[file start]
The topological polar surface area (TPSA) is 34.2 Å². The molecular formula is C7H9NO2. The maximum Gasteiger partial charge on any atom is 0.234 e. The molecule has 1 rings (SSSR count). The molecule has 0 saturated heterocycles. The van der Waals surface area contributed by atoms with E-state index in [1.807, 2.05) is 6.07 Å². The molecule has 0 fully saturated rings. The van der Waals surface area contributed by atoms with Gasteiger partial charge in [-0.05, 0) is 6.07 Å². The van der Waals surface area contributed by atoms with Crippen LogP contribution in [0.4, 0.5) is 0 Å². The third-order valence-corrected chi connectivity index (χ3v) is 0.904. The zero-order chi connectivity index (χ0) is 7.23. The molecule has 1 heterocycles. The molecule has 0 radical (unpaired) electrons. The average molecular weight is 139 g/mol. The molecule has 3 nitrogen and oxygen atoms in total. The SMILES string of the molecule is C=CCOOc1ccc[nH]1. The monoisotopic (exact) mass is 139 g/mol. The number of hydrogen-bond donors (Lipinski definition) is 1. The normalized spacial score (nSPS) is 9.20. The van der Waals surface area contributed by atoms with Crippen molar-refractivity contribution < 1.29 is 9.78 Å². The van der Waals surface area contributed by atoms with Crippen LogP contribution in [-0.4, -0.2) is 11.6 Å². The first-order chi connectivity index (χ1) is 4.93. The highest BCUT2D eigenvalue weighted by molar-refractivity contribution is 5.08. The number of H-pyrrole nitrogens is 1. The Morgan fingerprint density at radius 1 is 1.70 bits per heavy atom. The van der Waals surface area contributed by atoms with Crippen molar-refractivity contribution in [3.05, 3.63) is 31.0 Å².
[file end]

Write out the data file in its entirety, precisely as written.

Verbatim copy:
The topological polar surface area (TPSA) is 34.2 Å². The molecular formula is C7H9NO2. The maximum Gasteiger partial charge on any atom is 0.234 e. The molecule has 1 rings (SSSR count). The molecule has 0 saturated heterocycles. The van der Waals surface area contributed by atoms with E-state index in [1.807, 2.05) is 6.07 Å². The molecule has 0 fully saturated rings. The van der Waals surface area contributed by atoms with Gasteiger partial charge in [-0.05, 0) is 6.07 Å². The van der Waals surface area contributed by atoms with Crippen LogP contribution in [0.4, 0.5) is 0 Å². The third-order valence-corrected chi connectivity index (χ3v) is 0.904. The zero-order chi connectivity index (χ0) is 7.23. The molecule has 1 heterocycles. The molecule has 0 radical (unpaired) electrons. The average molecular weight is 139 g/mol. The molecule has 3 nitrogen and oxygen atoms in total. The SMILES string of the molecule is C=CCOOc1ccc[nH]1. The monoisotopic (exact) mass is 139 g/mol. The number of hydrogen-bond donors (Lipinski definition) is 1. The normalized spacial score (nSPS) is 9.20. The van der Waals surface area contributed by atoms with Crippen molar-refractivity contribution < 1.29 is 9.78 Å². The van der Waals surface area contributed by atoms with Crippen LogP contribution in [-0.4, -0.2) is 11.6 Å². The first-order chi connectivity index (χ1) is 4.93. The highest BCUT2D eigenvalue weighted by molar-refractivity contribution is 5.08. The number of H-pyrrole nitrogens is 1. The Morgan fingerprint density at radius 1 is 1.70 bits per heavy atom. The van der Waals surface area contributed by atoms with Crippen molar-refractivity contribution in [3.05, 3.63) is 31.0 Å².